The impact of Criminology: Swansea researchers win 2013 Howard League Research Medal

Professor Kevin Haines and Dr Stephen Case (pictured below) from Swansea University’s Centre for Criminal Justice and Criminology have been named as joint winners of the 2013 Howard League Research Medal, for their work on the Swansea Bureau youth diversion scheme.

Prof Kevin HainesDr Stephen Case

The Swansea team, who are based within the University’s School of Law, share the medal with Edinburgh University researchers Professors Lesley McAra and Susan McVie, for their work on the Edinburgh Study of Youth Transitions and Crime.

The medal, which is awarded in memory of Lord Parmoor, celebrates excellence and impact of research into penal issues.  It will be presented at the Howard League for Penal Reform's President's annual summer wine reception on Thursday, July 4, held on the Terrace of the House of Commons, at the Palace of Westminster.

Professor Haines said: “We are absolutely delighted to have won this award and for the recognition it brings to our research and to the work of Swansea Youth Offending Service.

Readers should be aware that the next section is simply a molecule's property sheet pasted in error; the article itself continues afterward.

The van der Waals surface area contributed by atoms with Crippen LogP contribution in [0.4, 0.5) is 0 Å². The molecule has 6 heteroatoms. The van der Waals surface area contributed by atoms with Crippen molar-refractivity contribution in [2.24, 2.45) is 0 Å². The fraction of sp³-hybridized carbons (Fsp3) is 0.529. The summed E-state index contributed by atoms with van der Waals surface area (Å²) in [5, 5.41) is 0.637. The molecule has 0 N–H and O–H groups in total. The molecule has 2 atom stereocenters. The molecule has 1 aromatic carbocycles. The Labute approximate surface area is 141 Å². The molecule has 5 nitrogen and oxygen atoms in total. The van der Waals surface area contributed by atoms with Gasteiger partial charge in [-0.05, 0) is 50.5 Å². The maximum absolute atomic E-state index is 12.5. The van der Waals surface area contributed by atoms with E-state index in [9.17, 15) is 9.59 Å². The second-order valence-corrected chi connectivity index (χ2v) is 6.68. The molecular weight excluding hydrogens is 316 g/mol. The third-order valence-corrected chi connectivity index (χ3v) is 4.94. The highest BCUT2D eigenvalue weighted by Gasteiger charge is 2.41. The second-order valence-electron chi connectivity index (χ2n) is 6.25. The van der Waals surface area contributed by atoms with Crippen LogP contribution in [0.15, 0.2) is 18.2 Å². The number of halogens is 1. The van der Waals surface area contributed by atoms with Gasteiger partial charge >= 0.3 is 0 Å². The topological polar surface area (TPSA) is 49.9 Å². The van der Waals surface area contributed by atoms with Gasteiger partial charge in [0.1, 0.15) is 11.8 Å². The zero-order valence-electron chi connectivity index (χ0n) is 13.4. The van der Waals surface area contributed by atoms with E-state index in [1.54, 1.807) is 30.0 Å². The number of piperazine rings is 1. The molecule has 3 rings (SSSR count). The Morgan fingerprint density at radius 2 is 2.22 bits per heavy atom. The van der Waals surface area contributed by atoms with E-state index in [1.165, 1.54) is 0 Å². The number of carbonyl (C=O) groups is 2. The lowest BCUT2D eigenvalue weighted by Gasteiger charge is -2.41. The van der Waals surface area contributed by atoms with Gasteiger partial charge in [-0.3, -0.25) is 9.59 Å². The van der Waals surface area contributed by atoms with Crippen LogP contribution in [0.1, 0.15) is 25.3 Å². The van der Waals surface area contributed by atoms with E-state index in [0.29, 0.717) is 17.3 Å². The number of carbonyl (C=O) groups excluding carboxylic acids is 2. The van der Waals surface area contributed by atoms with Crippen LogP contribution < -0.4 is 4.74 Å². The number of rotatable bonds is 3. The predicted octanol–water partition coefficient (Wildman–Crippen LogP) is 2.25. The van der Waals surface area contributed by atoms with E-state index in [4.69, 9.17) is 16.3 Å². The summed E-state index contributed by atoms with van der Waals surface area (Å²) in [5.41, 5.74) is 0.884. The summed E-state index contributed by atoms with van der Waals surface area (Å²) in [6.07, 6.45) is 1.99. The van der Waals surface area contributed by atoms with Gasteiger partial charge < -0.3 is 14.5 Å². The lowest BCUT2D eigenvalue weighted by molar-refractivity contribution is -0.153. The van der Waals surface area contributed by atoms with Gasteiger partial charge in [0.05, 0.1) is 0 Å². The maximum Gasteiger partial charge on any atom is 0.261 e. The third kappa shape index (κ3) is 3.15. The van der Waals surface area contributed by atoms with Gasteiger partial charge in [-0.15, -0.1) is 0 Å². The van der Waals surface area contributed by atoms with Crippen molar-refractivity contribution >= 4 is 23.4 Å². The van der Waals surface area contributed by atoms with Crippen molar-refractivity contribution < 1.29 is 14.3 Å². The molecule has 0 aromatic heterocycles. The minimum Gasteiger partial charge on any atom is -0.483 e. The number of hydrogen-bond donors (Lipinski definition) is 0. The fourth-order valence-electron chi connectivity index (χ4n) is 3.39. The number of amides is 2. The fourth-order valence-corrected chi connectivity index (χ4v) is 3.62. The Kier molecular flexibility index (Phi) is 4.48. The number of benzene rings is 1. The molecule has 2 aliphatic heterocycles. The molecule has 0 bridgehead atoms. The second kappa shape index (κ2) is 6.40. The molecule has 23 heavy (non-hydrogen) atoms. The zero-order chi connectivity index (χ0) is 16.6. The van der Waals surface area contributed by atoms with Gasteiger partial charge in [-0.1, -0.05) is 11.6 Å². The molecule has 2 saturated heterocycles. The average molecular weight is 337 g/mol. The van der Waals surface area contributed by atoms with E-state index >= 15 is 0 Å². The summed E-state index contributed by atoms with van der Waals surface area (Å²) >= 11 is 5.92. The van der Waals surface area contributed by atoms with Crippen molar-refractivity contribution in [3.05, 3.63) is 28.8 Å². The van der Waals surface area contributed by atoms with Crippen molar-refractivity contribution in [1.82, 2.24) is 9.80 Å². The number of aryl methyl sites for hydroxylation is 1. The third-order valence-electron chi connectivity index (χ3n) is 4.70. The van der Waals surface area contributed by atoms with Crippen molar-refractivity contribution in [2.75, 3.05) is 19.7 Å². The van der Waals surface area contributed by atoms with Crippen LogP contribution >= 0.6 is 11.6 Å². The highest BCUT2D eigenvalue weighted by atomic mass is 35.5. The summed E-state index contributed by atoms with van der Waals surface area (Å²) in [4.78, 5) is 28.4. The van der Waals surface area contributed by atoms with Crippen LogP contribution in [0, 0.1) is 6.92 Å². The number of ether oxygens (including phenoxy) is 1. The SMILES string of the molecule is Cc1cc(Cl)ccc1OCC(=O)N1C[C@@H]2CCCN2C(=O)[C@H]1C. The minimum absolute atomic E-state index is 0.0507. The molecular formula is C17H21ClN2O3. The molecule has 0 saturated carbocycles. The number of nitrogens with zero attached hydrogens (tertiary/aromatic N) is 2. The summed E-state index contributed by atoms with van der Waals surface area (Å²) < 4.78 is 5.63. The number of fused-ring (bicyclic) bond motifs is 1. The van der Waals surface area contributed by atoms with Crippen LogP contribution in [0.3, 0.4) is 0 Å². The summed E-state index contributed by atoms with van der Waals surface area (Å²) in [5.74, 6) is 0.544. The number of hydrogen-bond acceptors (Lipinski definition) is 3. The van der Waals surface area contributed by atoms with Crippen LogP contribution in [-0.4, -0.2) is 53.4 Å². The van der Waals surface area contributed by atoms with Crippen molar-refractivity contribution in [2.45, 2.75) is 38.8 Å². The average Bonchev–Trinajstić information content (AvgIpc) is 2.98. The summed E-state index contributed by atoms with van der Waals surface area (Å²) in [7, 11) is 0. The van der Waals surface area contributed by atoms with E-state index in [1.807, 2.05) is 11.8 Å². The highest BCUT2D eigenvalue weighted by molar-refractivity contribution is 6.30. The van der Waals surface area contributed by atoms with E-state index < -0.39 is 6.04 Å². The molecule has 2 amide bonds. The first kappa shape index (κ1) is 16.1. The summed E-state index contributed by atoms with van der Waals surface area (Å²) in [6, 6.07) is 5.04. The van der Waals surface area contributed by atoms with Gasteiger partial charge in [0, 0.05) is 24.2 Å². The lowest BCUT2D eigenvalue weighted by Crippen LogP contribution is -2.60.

“We are also delighted to share this award with colleagues from Edinburgh University, whose work we admire.”

Professor Haines and Dr Case’s winning research is entitled The Swansea Bureau: A partnership model of diversion from the Youth Justice System.

The Swansea Bureau diversionary scheme was established through a partnership approach between Swansea Youth Offending Team, South-Wales Police and supported by the wider Community Safety Partnership.

The Bureau works with young people admitting a first offence; assessing their needs following arrest and convening a decision-making panel that includes the young person and their family to establish appropriate actions.

The Bureau ‘normalises’ offending (treating it as everyday youthful behaviour) and promotes prosocial behaviour, children’s rights and parental/family involvement.

Since the Bureau began, statistics indicate annual decreases in: numbers of first-time offenders, first-time entrants into the Youth Justice System and formal outcomes (Reprimand, Final Warning, Prosecution), alongside increases in the numbers of Informal Actions (diversion).

The Bureau has received widespread positive qualitative feedback from stakeholders and Professor Haines and Dr Case’s research, and its impact on young people, crime and the local community, has also been recently featured in the Academy of Social Sciences' 'Making the Case' series.